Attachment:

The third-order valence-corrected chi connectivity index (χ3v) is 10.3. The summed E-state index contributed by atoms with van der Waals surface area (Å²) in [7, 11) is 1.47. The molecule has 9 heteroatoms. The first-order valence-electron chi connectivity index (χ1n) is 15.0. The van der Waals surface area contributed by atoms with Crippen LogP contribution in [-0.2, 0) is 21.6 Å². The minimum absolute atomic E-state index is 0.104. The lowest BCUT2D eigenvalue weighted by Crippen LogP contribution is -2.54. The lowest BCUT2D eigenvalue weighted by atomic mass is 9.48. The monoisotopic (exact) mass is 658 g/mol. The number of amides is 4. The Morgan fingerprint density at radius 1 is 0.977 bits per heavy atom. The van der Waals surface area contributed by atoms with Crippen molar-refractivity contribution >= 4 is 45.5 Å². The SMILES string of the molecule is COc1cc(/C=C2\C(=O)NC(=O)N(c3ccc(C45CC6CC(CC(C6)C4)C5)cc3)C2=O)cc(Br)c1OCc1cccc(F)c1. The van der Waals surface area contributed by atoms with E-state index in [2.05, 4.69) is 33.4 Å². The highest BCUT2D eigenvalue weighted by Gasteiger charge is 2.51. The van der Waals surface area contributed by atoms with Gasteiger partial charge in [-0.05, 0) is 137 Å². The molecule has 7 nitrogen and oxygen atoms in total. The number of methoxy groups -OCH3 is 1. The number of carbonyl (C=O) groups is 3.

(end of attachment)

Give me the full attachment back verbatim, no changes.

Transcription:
The third-order valence-corrected chi connectivity index (χ3v) is 10.3. The summed E-state index contributed by atoms with van der Waals surface area (Å²) in [7, 11) is 1.47. The molecule has 9 heteroatoms. The first-order valence-electron chi connectivity index (χ1n) is 15.0. The van der Waals surface area contributed by atoms with Crippen LogP contribution in [-0.2, 0) is 21.6 Å². The minimum absolute atomic E-state index is 0.104. The lowest BCUT2D eigenvalue weighted by Crippen LogP contribution is -2.54. The lowest BCUT2D eigenvalue weighted by atomic mass is 9.48. The monoisotopic (exact) mass is 658 g/mol. The number of amides is 4. The Morgan fingerprint density at radius 1 is 0.977 bits per heavy atom. The van der Waals surface area contributed by atoms with Crippen molar-refractivity contribution >= 4 is 45.5 Å². The SMILES string of the molecule is COc1cc(/C=C2\C(=O)NC(=O)N(c3ccc(C45CC6CC(CC(C6)C4)C5)cc3)C2=O)cc(Br)c1OCc1cccc(F)c1. The van der Waals surface area contributed by atoms with E-state index in [2.05, 4.69) is 33.4 Å². The highest BCUT2D eigenvalue weighted by Gasteiger charge is 2.51. The van der Waals surface area contributed by atoms with Gasteiger partial charge in [-0.05, 0) is 137 Å². The molecule has 7 nitrogen and oxygen atoms in total. The number of methoxy groups -OCH3 is 1. The number of carbonyl (C=O) groups is 3.